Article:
King Bloomberg’s Proclamation: NO PAGES ALLOWED!

Mayor Bloomberg seemed smugly happy about his eviction of the sleeping Occupy Wall Street protestors in the middle of the night on Tuesday. He took full responsibility at the press conference that morning, saying,

We have been in constant contact with Brookfield and yesterday they requested that the City assist it in enforcing the no sleeping and camping rules in the park. But make no mistake – the final decision to act was mine.

But if Mayor Bloomberg was so pleased with his large scale police action, including reports of an LRAD (Long Range Acoustic Device) being deployed in the streets, why didn’t he let any of the press cover it?

There are multiple reports from journalists who experienced violence by the NYPD and were denied access to the operation. Journalists who were corralled and kept away from the scene, and reporters from the New York Times and NPR who were arrested. CBS News has confirmed that the airspace in Lower Manhattan was restricted, making it impossible for images of the operation to be broadcast from the air.

The restriction of press coverage of the OWS raid is one of the most unsettling revelations to come out of the NYPD’s operation of overwhelming militarized force. Initial reports that tear gas was used on the protestors hasn’t been confirmed, presumably because no one was allowed to cover it and anyone that was tear gassed is still sitting in jail. The press in Lower Manhattan were restricted on Tuesday more than in the war zones of Iraq and Afghanistan.

With press censorship systematic during the NYPD raid journalists set up #mediablackout on twitter to spread instances of repression and censorship by police officers. One photographer was shoved away when he tried to photograph a protestor being led to an ambulance on a stretcher.

Bloomberg later said that there weren’t any serious injuries. But what happened to the guy on the stretcher? And what about City Councilman Ydanis Rodriguez, who was arrested and last seen bleeding from the head? I suppose Mayor Bloomberg didn’t consider his injuries “serious” enough.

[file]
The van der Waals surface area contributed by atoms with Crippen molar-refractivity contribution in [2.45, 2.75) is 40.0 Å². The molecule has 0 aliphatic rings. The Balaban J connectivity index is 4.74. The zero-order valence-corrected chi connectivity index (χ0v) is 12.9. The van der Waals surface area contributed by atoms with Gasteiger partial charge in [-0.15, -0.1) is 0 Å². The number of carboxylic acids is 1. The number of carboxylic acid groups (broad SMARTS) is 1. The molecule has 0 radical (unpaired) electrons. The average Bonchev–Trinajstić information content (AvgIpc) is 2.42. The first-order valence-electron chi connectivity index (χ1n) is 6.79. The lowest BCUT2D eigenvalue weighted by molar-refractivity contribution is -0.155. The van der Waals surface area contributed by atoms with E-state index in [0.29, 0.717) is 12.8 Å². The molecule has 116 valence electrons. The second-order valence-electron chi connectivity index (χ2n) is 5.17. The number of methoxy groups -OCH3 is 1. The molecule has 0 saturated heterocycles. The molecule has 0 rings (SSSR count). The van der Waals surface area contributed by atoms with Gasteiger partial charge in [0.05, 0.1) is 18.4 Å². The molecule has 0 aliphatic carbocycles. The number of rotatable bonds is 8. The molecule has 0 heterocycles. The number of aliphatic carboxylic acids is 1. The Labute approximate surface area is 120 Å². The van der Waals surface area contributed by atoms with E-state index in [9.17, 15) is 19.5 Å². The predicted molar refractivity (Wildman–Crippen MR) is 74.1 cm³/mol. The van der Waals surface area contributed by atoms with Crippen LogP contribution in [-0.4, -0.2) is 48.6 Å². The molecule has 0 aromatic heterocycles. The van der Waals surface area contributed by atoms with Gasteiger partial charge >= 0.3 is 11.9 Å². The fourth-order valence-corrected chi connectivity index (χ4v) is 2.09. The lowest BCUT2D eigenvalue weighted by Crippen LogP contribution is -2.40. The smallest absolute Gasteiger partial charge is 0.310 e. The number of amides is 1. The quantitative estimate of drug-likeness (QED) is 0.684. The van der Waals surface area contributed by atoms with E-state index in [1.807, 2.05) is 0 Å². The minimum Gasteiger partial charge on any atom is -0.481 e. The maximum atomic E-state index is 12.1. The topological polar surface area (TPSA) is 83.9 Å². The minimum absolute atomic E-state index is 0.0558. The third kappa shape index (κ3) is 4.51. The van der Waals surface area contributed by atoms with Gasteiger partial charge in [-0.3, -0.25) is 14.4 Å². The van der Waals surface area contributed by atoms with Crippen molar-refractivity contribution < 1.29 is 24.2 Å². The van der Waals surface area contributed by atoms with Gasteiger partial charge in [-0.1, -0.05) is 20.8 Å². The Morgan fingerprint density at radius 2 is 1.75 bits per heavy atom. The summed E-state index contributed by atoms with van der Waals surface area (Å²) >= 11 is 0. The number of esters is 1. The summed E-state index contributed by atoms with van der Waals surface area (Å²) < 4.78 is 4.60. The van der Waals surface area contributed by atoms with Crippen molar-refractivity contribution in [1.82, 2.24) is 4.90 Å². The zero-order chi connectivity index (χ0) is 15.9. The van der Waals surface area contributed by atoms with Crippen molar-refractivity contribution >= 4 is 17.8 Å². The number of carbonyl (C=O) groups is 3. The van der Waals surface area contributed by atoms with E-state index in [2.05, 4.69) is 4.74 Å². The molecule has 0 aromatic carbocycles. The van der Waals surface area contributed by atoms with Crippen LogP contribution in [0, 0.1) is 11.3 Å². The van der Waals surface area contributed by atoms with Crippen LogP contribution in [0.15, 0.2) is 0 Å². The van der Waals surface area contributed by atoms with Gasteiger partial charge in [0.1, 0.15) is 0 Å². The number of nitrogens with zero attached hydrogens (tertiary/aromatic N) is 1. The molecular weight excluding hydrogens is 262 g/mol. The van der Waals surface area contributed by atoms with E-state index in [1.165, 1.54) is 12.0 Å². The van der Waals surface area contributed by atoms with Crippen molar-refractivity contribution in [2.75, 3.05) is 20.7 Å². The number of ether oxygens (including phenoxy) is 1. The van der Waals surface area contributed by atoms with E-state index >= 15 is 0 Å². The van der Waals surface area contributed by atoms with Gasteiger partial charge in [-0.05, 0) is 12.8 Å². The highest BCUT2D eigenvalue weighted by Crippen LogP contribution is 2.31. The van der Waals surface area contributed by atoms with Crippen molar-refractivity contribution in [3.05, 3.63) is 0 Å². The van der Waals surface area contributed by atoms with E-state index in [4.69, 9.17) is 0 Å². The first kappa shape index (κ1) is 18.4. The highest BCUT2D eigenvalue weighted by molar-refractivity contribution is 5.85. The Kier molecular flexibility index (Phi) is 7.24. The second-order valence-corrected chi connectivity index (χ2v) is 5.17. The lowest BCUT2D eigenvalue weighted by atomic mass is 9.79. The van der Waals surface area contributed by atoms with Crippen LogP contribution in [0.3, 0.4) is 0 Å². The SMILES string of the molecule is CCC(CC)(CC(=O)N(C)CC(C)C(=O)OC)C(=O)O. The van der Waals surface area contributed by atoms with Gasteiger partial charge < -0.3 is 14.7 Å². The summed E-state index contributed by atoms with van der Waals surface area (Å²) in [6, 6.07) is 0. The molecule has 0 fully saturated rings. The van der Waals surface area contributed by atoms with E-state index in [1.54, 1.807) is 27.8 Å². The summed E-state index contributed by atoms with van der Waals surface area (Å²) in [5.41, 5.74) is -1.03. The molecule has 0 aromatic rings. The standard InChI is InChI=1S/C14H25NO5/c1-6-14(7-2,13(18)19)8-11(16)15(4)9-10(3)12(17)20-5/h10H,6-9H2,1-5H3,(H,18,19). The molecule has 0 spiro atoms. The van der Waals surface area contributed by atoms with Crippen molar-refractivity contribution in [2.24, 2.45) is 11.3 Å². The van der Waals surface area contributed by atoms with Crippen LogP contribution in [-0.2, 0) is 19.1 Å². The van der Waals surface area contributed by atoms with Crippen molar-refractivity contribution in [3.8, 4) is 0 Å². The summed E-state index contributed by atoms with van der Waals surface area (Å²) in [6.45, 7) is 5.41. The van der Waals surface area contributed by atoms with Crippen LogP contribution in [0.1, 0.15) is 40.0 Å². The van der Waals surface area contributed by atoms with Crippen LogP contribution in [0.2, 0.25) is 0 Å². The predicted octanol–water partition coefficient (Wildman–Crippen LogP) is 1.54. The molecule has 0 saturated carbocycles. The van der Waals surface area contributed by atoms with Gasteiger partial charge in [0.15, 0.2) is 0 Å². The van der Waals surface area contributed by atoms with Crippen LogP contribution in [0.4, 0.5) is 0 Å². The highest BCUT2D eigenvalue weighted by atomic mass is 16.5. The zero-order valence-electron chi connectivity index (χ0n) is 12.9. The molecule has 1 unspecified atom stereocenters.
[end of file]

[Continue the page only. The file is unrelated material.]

According to Bloomberg press were kept from covering the raid out of fear for their safety, but does that mean reporters are safer in a war zone than they are in one of the riches areas of Manhattan? And what does that say about the CBS news helicopter? It’s completely false to imply that covering the NYPD using military tactics on peaceful civilians is a danger to journalists. Bloomberg violated the First Amendment and stifled freedom of the press in the name of state secrecy and government repression. New York was a police state on Tuesday. We need to remind King Bloomberg that New York isn’t in Syria. The only danger on Tuesday was the power elites silencing the truth, then covering it up with the thinnest of veiled excuses.


Occupy Wall Street and the Mainstream Media, or–What’s my Job again?

What's my job again?

Occupy Wall Street is putting new issues on the table that the mainstream media is all too happy to sweep under the rug, namely growing wealth inequality. The media has increasingly proved itself to be ill-equipped at representing the voice of anyone except the elites of the United States, but the Occupy movement has really thrown a wrench in the machine, bringing events to people before journalists have an opportunity to put their pants on.

The question has become: Why even read the media when you can get the events straight from the source? Video cameras and photography are much better at providing the reality of what’s happening on the ground during this protest movement, so what’s the point of reading the hollow words of some reporter who looks to be more out of touch than a grandpa at a dub-step show? Has the media lost it’s value at showing people the “truth”?

A recent piece in the New York Times puts the head-scratching of elite journalists into glaring perspective. The Times

“reached out to journalists outside The Times who have been editors and understand the challenge of mobilizing reporters and editors to cover complex stories.”

The responses were pretty pathetic. Including an illuminating response from a former editor of the Lexington Herald-Ledger, “If I were an assigning editor, I’d start with the basic 5 W’s and How,” he said.

Really? So you would do what every journalism student is taught on the first day of journalism school. What a novel idea. The Times is so out of touch with what is going on at Liberty Square they are grasping in the dark for a direction. Sure, the story is huge in terms of scope and geographical area, but come on. Might I recommend maybe going down there to talk to people directly? Conduct an interview and some of that other reporting stuff journalists used to do.